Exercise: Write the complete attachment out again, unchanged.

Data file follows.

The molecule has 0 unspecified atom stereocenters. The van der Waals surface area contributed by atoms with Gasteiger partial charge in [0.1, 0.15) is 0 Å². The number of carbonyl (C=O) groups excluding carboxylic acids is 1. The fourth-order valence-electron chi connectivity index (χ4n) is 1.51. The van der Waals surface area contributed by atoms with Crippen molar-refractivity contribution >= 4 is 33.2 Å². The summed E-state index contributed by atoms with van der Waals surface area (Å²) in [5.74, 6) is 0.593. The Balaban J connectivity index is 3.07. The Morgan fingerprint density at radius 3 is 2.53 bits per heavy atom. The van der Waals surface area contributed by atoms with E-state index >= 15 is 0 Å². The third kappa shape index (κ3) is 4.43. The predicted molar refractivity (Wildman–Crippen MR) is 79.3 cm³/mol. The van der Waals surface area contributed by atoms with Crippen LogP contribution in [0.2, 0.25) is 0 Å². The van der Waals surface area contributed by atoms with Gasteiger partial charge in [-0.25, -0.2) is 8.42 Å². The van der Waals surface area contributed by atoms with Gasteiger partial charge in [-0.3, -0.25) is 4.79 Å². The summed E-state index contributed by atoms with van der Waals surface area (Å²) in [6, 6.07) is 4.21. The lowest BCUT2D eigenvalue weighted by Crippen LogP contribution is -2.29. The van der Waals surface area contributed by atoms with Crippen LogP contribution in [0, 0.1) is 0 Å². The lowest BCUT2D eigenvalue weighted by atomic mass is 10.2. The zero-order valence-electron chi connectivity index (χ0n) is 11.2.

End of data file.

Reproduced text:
The molecule has 0 unspecified atom stereocenters. The van der Waals surface area contributed by atoms with Gasteiger partial charge in [0.1, 0.15) is 0 Å². The number of carbonyl (C=O) groups excluding carboxylic acids is 1. The fourth-order valence-electron chi connectivity index (χ4n) is 1.51. The van der Waals surface area contributed by atoms with Crippen molar-refractivity contribution >= 4 is 33.2 Å². The summed E-state index contributed by atoms with van der Waals surface area (Å²) in [5.74, 6) is 0.593. The Balaban J connectivity index is 3.07. The Morgan fingerprint density at radius 3 is 2.53 bits per heavy atom. The van der Waals surface area contributed by atoms with E-state index >= 15 is 0 Å². The third kappa shape index (κ3) is 4.43. The predicted molar refractivity (Wildman–Crippen MR) is 79.3 cm³/mol. The van der Waals surface area contributed by atoms with Crippen LogP contribution in [0.2, 0.25) is 0 Å². The van der Waals surface area contributed by atoms with Gasteiger partial charge in [-0.25, -0.2) is 8.42 Å². The van der Waals surface area contributed by atoms with Gasteiger partial charge in [-0.3, -0.25) is 4.79 Å². The summed E-state index contributed by atoms with van der Waals surface area (Å²) in [6, 6.07) is 4.21. The lowest BCUT2D eigenvalue weighted by Crippen LogP contribution is -2.29. The van der Waals surface area contributed by atoms with Crippen LogP contribution in [0, 0.1) is 0 Å². The lowest BCUT2D eigenvalue weighted by atomic mass is 10.2. The zero-order valence-electron chi connectivity index (χ0n) is 11.2.